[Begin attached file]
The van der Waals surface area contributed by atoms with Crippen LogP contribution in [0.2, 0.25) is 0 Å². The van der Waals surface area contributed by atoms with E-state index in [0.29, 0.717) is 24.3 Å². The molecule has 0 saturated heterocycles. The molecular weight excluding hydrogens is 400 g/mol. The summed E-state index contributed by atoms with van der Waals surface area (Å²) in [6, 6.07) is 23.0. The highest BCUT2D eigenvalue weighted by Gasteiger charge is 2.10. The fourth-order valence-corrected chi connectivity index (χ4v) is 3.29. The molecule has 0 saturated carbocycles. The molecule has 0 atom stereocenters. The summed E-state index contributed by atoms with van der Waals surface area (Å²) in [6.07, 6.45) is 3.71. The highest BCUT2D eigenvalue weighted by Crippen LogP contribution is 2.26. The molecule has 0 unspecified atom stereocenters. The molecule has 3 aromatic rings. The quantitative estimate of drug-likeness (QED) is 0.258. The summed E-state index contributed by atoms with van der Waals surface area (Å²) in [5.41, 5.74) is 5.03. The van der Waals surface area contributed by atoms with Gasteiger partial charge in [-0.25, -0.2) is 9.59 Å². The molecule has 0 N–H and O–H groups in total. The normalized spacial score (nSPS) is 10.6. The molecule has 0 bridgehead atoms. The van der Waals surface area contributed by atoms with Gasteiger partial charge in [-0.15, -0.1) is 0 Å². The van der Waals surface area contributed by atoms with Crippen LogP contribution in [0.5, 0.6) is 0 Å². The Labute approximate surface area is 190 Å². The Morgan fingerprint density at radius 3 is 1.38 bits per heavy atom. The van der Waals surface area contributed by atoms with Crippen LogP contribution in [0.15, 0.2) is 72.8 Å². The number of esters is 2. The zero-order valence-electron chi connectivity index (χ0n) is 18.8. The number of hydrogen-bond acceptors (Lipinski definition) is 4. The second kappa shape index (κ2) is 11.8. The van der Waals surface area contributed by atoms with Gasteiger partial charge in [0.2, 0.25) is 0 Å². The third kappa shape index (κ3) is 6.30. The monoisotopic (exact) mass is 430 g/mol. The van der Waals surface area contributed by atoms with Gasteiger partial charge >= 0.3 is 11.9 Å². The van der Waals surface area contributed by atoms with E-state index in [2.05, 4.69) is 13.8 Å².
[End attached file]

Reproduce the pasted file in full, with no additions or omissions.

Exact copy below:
The van der Waals surface area contributed by atoms with Crippen LogP contribution in [0.2, 0.25) is 0 Å². The van der Waals surface area contributed by atoms with E-state index in [0.29, 0.717) is 24.3 Å². The molecule has 0 saturated heterocycles. The molecular weight excluding hydrogens is 400 g/mol. The summed E-state index contributed by atoms with van der Waals surface area (Å²) in [6, 6.07) is 23.0. The highest BCUT2D eigenvalue weighted by Gasteiger charge is 2.10. The fourth-order valence-corrected chi connectivity index (χ4v) is 3.29. The molecule has 0 saturated carbocycles. The molecule has 0 atom stereocenters. The summed E-state index contributed by atoms with van der Waals surface area (Å²) in [6.07, 6.45) is 3.71. The highest BCUT2D eigenvalue weighted by Crippen LogP contribution is 2.26. The molecule has 0 unspecified atom stereocenters. The molecule has 3 aromatic rings. The quantitative estimate of drug-likeness (QED) is 0.258. The summed E-state index contributed by atoms with van der Waals surface area (Å²) in [5.41, 5.74) is 5.03. The van der Waals surface area contributed by atoms with Gasteiger partial charge in [-0.25, -0.2) is 9.59 Å². The molecule has 0 N–H and O–H groups in total. The normalized spacial score (nSPS) is 10.6. The molecule has 0 bridgehead atoms. The van der Waals surface area contributed by atoms with Gasteiger partial charge in [-0.15, -0.1) is 0 Å². The van der Waals surface area contributed by atoms with Crippen LogP contribution in [0.5, 0.6) is 0 Å². The Labute approximate surface area is 190 Å². The Morgan fingerprint density at radius 3 is 1.38 bits per heavy atom. The van der Waals surface area contributed by atoms with Crippen LogP contribution in [0.15, 0.2) is 72.8 Å². The number of esters is 2. The zero-order valence-electron chi connectivity index (χ0n) is 18.8. The number of hydrogen-bond acceptors (Lipinski definition) is 4. The second kappa shape index (κ2) is 11.8. The van der Waals surface area contributed by atoms with Gasteiger partial charge in [0.2, 0.25) is 0 Å². The third kappa shape index (κ3) is 6.30. The monoisotopic (exact) mass is 430 g/mol. The van der Waals surface area contributed by atoms with Gasteiger partial charge >= 0.3 is 11.9 Å². The van der Waals surface area contributed by atoms with E-state index in [2.05, 4.69) is 13.8 Å².